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Wednesday, November 6, 2013

Instructions for a Heatwave: A Novel

I want nothing in life more than a beautiful book. I had that in Maggie O'Farrell's lovely Instructions for a Heatwave.

It's  a hot July day in 1976, and London is the midst of a heatwave. Robert leaves for the store and doesn't return. His wife, Gretta, is at a standstill while her children gather around her from as far away as New York City. She holds on to a secret that might lead them to Robert, yet if she shares it will change everything. Her children, estranged from her and from one another, must rally together and look past their own difficulties in life to band together for something bigger than themselves. 

So I don't know how I managed to gloss over O'Farrell's first five books, but shame on me. This book was as lovely as floating on a cloud, unsure of your direction but with a willingness to go along for the ride. O'Farrell's story doesn't cover a lot of time, but she packs it full of familial revelations that are game-changers. Nothing blows up; these are revealed with a certain grace and unfolding that resembles an out-rolling carpet.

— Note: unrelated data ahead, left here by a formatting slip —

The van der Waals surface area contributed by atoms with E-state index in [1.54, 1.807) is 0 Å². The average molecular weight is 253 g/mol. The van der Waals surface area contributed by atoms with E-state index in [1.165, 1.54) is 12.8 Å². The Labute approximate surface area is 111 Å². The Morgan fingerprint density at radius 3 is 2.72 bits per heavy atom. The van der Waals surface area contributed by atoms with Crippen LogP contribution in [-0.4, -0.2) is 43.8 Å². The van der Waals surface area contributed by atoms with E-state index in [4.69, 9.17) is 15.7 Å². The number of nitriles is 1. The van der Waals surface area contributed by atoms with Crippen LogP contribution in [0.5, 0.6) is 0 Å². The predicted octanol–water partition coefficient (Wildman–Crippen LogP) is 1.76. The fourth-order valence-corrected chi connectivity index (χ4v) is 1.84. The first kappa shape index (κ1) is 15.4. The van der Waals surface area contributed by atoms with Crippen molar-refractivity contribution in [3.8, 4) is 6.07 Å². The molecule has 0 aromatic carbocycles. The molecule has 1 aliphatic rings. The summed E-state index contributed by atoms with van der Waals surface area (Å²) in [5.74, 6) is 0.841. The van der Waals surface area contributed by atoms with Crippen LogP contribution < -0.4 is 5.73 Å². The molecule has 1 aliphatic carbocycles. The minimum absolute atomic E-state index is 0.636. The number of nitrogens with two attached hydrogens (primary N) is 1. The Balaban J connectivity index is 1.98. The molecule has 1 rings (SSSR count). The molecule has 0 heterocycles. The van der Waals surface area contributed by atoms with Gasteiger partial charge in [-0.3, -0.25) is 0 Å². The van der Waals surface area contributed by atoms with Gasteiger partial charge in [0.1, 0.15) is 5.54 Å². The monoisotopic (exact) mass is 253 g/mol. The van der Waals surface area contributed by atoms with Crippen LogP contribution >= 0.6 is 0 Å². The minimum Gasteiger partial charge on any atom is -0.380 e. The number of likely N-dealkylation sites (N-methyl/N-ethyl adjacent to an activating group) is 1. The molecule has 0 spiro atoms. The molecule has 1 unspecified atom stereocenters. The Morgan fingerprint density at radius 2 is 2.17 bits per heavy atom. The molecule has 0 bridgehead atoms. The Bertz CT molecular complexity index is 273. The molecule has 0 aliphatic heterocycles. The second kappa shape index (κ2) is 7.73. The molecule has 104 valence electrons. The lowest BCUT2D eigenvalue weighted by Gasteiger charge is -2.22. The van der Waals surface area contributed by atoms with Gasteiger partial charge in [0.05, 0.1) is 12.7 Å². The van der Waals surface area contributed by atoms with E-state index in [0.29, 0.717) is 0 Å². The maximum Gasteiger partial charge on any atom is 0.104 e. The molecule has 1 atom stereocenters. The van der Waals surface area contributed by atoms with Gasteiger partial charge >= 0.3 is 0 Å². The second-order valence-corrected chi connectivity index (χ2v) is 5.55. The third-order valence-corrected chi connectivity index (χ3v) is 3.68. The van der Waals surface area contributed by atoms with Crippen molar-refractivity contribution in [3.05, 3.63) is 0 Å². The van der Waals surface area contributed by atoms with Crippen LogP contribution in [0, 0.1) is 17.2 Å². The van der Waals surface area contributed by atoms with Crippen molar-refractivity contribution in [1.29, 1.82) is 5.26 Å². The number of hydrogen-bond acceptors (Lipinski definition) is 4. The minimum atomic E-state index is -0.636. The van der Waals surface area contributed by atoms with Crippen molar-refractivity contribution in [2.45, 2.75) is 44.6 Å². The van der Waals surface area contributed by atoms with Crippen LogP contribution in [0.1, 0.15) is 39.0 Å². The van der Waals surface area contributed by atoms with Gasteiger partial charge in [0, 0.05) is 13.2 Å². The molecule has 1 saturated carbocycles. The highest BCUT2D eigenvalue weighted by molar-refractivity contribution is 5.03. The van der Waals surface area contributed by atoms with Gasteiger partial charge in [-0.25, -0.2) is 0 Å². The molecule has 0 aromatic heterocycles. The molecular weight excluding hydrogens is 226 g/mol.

There is a certain amount of grace to O'Farrell's prose that reminded me of a well-trained ballet dancer. If you are looking for a well-written book that will keep you involved and mesmerized, this was that very book for me. The characters were created with such layered depth that it seems almost easy to write them off until you realize how simply complicated they are--just like most people I know. It becomes hard not to root for them, and for the Riordan clan overall. After a while you realize that finding Robert is secondary to the healing that must happen both between family members and internally as well .

Kindle version on left, hard copy on right.

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